Older blog entries for bernhard (starting at number 1)

Found a buglet in the CMX import Filter. I'm not sure whether it's really a bug in the filter; it could just be that the CMX file is incorrect. Unfortunately, Corel's documentation mostly talks about 32bit CMX and this is a 16bit file (not to mention that the docs are incomplete and sometimes wrong and that CMX sucks) and my filter does the right thing here according to the docs. I guess I'll have to boot windows if I really want to investigate this.

More importantly, I spent some time thinking a bit again about gradient geometry representations in Sketch. Currently, positions of e.g. the center points of radial gradients are stored relative to the bounding box of the object. This has the great advantage that the same values can be used to describe the 'same' gradient geometry for several different objects at once, which is important for styles, i.e. properties shared by several objects. The disadvantage of this representation is that transformations become a bit awkward because one has to effectively convert the relative coordinates to absolute coordinates, apply the transformation and convert to the new bounding box again.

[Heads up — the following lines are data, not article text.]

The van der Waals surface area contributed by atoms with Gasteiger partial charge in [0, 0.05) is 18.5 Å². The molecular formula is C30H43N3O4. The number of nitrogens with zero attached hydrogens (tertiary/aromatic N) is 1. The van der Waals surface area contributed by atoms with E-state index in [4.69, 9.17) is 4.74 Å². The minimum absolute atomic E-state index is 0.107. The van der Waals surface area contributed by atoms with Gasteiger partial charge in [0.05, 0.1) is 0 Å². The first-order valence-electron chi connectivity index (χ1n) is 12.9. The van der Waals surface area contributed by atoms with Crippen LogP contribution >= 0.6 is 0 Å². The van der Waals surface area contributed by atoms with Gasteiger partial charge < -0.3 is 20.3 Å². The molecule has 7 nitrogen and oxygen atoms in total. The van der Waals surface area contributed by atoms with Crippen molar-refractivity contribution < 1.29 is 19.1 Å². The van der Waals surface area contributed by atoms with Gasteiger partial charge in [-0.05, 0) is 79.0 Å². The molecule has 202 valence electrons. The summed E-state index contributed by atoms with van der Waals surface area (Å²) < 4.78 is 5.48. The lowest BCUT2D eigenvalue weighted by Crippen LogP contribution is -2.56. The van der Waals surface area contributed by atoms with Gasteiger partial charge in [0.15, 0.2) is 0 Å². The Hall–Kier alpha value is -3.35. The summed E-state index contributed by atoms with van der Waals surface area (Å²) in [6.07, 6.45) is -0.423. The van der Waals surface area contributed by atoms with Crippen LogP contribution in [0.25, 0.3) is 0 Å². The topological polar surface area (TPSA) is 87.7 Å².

There are several approaches that at least solve some of the problems, but I haven't found the right solution yet.

I also did some more cleanup in Sketch's code. If you read the ChangeLog for the last few days, it seems that I remove more code than I add, but getting rid of old cruft and kludges is a good thing.

Interesting link of the day: A parable by Edsger W. Dijkstra (found on comp.lang.python)

Skimmed through the new SVG WD that came out a few days ago (SVG, Scalable Vector Graphics, is the w3c's XML-based vector graphics format for the web). An interesting new development is that there are now two variants of SVG, Stylable SVG and Exchange SVG.

Stylable SVG is intended for the web environment and uses style sheets for the rendering properties like e.g. fill colors. For stand-alone programs like Sketch this is quite unfortunate because you need essentially the entire stylesheet engine to be able to import an SVG file properly.

Exchange SVG is targeted at interoperability and addresses exactly this problem by specifying the rendering properties as normal XML attributes so it's a lot easier to import.

I haven't looked at this closely yet, but it sounds like a good idea.

Interesting link of the day: Wir ├╝bernehmen SuSE ("We take over SuSE"; the page is in German).

Apparently someone is unsatisfied with SuSE's distribution and wants create an organization that aquires 51% of the shares after SuSE's IPO to make them abandon their own distribution and support debian instead.

This sounds like a joke but it doesn't look like it, although it seems highly unlikely to that they have a chance to succeed.

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